After $1.7B taxpayer subsidy, Ford to lay off workers



(The Center Square) – After Michigan taxpayers gave $1.75 billion for Ford’s Marshall electric vehicle factory, the company will lay off workers.

Michigan gave the money under the promise of creating 2,500 jobs, but the company cut 3,000 jobs last summer and expects a $3 billion loss on EVs in 2023. After those job cuts, a Ford spokesman said the company has nothing to announce.

“As we have said, part of the ongoing management of our business includes aligning our global staffing to meet future business plans, as well as staying cost competitive as our industry evolves,” a Ford spokesman said in a statement.

The Wall Street Journal first reported the layoff projections.

Also this month, the Department of Energy awarded Ford a $9.2 billion loan for three battery plants in the South.

EV manufacturing requires less human labor compared to creating vehicle with internal combustion engines, and the state is heavily subsiding production.

John Mozena, president of the Center for Economic Accountability, a nonprofit organization advocating for transparent economic development policy, said the automakers “are never going to employ more people than they do today.”

“There will be more robots in factories and more AI tools in R&D labs or office towers doing jobs that human workers used to do,” Mozena wrote The Center Square in an email. “Given that basic reality, why are Michigan’s politicians continuing to throw billions and billions of dollars at automakers in the name of job creation, when the future of the industry has nothing to offer but job elimination?”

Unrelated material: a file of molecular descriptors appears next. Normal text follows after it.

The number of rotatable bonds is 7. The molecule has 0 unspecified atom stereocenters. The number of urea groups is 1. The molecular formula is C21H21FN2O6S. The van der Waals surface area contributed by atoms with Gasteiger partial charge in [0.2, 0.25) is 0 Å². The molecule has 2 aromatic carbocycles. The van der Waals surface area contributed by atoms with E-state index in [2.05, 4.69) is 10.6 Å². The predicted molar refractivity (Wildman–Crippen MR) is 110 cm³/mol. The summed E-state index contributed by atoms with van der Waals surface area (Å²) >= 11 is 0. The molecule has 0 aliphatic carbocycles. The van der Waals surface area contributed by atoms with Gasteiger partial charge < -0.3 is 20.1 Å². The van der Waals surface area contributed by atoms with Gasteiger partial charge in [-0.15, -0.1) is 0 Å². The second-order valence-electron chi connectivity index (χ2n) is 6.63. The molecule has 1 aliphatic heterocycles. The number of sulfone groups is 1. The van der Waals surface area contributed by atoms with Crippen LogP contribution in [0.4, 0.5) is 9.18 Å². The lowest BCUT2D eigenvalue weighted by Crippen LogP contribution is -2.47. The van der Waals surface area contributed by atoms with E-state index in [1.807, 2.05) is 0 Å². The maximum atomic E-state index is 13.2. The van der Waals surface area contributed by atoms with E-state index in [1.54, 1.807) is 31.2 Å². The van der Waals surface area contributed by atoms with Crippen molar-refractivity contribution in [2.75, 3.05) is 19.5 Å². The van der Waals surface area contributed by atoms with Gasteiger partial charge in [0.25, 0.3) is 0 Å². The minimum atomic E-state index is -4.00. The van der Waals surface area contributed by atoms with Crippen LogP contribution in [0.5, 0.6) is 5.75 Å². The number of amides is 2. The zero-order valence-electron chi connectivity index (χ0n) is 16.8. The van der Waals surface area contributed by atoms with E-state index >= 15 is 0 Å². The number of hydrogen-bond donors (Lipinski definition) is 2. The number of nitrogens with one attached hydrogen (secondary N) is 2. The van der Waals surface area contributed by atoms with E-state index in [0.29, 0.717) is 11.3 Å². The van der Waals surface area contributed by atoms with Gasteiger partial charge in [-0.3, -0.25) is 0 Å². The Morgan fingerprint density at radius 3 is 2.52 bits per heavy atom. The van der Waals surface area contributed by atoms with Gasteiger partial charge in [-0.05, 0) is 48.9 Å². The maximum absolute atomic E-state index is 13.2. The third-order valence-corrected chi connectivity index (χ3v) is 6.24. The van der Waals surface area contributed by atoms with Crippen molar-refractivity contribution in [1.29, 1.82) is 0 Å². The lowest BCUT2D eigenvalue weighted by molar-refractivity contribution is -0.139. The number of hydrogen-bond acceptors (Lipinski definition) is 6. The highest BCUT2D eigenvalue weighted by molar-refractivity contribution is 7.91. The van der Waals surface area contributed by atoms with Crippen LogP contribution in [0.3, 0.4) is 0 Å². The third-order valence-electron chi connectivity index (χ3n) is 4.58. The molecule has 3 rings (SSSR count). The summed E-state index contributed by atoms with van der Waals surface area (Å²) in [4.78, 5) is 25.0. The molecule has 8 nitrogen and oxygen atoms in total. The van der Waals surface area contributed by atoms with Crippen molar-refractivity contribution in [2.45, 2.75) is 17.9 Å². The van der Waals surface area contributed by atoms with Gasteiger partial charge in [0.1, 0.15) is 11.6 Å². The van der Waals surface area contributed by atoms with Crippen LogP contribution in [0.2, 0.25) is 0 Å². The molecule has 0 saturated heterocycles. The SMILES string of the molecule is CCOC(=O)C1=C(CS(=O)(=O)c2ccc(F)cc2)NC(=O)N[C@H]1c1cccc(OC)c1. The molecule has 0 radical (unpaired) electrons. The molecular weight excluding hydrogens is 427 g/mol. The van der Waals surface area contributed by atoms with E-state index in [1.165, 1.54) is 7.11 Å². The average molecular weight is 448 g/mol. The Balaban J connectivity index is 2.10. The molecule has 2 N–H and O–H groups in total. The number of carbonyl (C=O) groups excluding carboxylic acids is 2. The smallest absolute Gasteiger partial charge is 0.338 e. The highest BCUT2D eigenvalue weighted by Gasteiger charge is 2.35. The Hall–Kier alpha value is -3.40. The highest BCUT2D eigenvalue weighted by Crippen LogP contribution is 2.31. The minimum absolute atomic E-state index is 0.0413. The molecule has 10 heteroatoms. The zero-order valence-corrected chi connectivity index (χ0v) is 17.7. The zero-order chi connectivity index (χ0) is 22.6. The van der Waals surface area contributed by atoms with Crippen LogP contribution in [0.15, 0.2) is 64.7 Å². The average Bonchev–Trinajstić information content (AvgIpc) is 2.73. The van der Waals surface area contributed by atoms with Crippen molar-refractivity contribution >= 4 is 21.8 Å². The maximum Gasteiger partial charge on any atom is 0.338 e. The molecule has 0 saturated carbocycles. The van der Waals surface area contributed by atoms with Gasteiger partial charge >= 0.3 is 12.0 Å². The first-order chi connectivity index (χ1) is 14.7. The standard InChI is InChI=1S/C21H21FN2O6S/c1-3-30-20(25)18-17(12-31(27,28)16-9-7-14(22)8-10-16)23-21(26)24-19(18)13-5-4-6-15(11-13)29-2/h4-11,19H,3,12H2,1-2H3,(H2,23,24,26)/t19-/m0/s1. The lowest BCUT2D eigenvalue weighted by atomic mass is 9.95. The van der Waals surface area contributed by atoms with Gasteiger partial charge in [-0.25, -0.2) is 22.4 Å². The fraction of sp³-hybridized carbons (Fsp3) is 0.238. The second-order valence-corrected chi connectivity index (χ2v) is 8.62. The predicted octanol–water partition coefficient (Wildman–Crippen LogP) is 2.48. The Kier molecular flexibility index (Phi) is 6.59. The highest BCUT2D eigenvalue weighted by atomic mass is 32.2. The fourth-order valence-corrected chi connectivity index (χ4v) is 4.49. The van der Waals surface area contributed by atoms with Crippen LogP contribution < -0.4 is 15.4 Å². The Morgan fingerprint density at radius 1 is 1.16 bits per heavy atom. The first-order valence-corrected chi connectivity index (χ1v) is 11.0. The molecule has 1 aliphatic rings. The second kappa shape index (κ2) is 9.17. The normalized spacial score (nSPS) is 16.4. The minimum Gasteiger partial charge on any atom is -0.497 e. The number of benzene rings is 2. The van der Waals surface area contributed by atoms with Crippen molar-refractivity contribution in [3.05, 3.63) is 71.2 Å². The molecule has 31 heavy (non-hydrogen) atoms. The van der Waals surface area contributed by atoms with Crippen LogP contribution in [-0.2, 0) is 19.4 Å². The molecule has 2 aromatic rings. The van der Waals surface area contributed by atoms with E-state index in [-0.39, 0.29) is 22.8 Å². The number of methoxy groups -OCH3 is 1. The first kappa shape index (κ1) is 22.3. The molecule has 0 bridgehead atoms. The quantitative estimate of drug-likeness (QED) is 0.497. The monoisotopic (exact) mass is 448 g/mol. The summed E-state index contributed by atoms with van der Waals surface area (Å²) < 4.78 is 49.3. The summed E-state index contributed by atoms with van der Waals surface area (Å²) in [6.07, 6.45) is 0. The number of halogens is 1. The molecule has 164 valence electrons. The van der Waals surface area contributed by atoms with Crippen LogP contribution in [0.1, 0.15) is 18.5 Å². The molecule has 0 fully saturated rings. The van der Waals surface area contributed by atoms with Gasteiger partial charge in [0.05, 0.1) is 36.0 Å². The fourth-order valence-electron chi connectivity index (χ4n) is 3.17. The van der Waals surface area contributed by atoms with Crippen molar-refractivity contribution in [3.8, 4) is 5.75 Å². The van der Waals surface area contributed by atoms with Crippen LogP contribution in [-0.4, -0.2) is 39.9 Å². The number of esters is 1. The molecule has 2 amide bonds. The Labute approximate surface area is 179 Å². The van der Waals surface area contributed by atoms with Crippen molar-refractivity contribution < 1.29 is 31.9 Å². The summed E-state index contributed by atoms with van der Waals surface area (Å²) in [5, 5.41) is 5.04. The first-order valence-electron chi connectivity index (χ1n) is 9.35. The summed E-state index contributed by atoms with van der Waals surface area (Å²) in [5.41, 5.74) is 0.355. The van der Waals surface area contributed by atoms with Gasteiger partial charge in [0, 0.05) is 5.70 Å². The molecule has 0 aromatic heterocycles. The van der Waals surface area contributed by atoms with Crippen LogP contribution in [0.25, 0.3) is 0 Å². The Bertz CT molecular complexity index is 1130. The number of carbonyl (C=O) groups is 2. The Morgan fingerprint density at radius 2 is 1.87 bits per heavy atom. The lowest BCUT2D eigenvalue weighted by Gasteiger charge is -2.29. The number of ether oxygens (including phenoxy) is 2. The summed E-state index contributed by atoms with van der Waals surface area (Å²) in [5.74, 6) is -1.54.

Michigan also offered EV battery component maker Gotion up to $1.1 billion in subsidies counting state, local and utility incentives, which includes a 30-year tax break to the company – benefits which aren’t offered to small businesses in Michigan, Mozena said.

“If I were a small business owner in some other industry in Michigan, I’d be furious that my elected officials were taking money from me that I could be using to grow my business, and instead sending it to politically connected giant corporations so that they could hire some low-wage battery plant workers while laying off thousands of white-collar employees at the same time,” Mozena wrote.

Michigan’s ask of Ford – to mass produce affordable, efficient EVs- is a challenging task. Only about 25,181 EVs are registered statewide, despite the state spending $110 million on charging stations, added onto $318 million of EV subsidies in Gov. Gretchen Whitmer’s 2024 budget. In the meantime, Mozena says that Michigan deserves leaders act on behalf of Michiganders, not auto lobbyists.

“Michigan deserves leaders who’ll do what’s best for the people of Michigan, not just what automaker lobbyists tell them to do,” Mozena said.

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